Statement by the IMF Staff Representative on the Republic of Belarus

The staff report on Belarus’ Third Review under the Stand-By Arrangement is examined. Belarus is beginning to emerge from the crisis. Output loss has been limited relative to neighbors, inflation has fallen, the foreign exchange market has stabilized, and de-dollarization is under way, which is likely a sign of returning confidence. However, the economy remains vulnerable to external shocks. The current account deficit remains high and reserves low, despite substantial support, including from the IMF. The authorities have taken measures to close a financing gap during the program period created by a shortfall in external financing.

Abstract

The staff report on Belarus’ Third Review under the Stand-By Arrangement is examined. Belarus is beginning to emerge from the crisis. Output loss has been limited relative to neighbors, inflation has fallen, the foreign exchange market has stabilized, and de-dollarization is under way, which is likely a sign of returning confidence. However, the economy remains vulnerable to external shocks. The current account deficit remains high and reserves low, despite substantial support, including from the IMF. The authorities have taken measures to close a financing gap during the program period created by a shortfall in external financing.

December 18, 2009

1. This statement reports on key developments since the staff report was finalized. The new information does not alter the thrust of the staff appraisal.

2. The authorities continued to take measures in line with their Letter of Intent:

  • The draft 2010 budget consistent with program commitments, which was submitted to Parliament by the President on December 7, passed the second reading in the lower house, and is being considered by the upper house.

  • Belarus and the Russian Sberbank signed an agreement on December 11 to sell 93.27 percent of the shares of Belpromstroibank to Sberbank for $280.8 million.

3. The macroeconomic framework underpinning the program is reflected in the key documents guiding macroeconomic policies—the draft 2010 budget and monetary policy guidelines, but the 2010 Main Economic Indicators issued by the President on December 7 contains over-ambitious growth targets that are not consistent with the program projections.

4. It now appears certain that there will be a delay in the disbursement of some $290 million in macrofinancial assistance (MFA) from the EU, which was originally expected to be disbursed in the fourth quarter of 2009. There is also some risk that disbursement could slip until after the program period, in which case, according to the European Commission, it would become dependent on a new Fund arrangement being in place or there being a reasonable assurance that such an arrangement will be in place. The reason for the delay is a legal ruling in the EU that all requests for macrofinancial assistance must be considered by the new European Commission instead of the outgoing Commission, which will delay the Commission’s consideration of the MFA until at least January, following which the loan must be discussed and approved by the European Parliament. In light of this delay, the authorities have stated that they are prepared to implement measures that would reduce external financing needs by about $300 million over the full year of 2010. The measures could include reducing credit growth to the economy and some reduction in budgetary spending to offset lower revenue resulting from a tighter credit policy. The contingency measures, if needed, will be discussed and agreed with the staff during the fourth review. Implementation of such measures would ensure that program objectives continue to be met, although the quantitative targets for end-March 2010 may need to be modified since it would take some time for these measures to take effect. The authorities are also continuing to search for alternative sources of finance to offset any shortfall in EU financing and reduce the need for contingency measures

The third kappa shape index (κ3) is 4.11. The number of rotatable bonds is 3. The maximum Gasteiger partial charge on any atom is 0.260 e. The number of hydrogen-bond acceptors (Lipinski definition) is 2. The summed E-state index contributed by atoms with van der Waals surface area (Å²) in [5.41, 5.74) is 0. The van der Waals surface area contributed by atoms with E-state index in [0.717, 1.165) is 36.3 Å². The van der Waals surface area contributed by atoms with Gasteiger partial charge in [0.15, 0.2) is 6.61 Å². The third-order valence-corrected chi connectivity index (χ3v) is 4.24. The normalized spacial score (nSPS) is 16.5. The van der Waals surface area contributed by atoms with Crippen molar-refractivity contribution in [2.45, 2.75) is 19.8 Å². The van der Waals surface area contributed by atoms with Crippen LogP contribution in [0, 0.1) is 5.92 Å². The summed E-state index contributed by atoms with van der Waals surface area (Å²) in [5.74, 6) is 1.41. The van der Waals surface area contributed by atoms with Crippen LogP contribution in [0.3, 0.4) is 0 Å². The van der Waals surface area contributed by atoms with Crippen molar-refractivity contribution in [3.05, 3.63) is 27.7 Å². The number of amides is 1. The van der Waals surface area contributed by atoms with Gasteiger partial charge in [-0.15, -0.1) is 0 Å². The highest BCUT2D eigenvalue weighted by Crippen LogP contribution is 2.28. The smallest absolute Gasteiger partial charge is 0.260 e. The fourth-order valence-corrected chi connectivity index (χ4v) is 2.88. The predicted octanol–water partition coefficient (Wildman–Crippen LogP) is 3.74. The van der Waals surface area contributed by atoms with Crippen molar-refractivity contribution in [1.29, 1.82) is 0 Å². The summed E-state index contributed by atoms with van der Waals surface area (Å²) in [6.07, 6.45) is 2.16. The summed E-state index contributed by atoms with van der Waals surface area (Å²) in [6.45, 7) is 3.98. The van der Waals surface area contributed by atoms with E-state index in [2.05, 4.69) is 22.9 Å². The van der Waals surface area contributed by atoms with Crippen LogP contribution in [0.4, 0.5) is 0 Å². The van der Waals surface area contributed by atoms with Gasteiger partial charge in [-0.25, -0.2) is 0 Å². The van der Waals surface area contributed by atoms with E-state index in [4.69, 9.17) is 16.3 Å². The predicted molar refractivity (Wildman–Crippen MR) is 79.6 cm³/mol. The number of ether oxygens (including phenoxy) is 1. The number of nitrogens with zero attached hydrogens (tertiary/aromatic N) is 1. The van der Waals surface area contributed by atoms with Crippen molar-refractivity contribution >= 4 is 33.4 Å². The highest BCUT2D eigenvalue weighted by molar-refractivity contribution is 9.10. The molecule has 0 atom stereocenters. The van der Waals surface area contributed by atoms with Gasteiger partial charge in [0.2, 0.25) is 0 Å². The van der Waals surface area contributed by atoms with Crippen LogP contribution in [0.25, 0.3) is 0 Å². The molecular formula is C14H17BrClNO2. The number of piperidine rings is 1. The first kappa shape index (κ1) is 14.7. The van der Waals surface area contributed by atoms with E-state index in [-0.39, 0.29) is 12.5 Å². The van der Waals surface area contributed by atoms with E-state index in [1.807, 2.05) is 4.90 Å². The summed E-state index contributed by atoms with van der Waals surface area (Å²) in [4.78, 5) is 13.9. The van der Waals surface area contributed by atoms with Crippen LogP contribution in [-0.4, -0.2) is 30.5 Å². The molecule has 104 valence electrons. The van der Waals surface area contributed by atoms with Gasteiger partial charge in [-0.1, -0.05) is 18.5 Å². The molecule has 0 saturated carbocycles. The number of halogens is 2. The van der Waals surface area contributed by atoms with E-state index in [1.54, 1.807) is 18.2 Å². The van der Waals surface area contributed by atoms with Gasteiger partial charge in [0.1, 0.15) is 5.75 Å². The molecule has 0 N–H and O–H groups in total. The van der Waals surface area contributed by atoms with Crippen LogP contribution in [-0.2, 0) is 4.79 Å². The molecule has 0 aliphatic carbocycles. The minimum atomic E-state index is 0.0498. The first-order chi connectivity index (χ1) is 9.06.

5. Recent economic data are consistent with the analysis in the staff report. GDP declined by 0.4 percent year-on-year in the first eleven months. Twelve–month CPI inflation fell further to 10.0 percent in November. The trade deficit in the first ten months reached $5.7 billion, higher than expected. However, NIR has increased recently and is now close to the adjusted end-December target level. Based on available data, the authorities are expected to be able to meet the revised end-December performance criteria. The outlook for 2010 is broadly unchanged from the projection in the staff report.

Republic of Belarus: Third Review Under the Stand-By Arrangement: Staff Report; Staff Statement; Press Release on the Executive Board Discussion; Statement by the Executive Director
Author: International Monetary Fund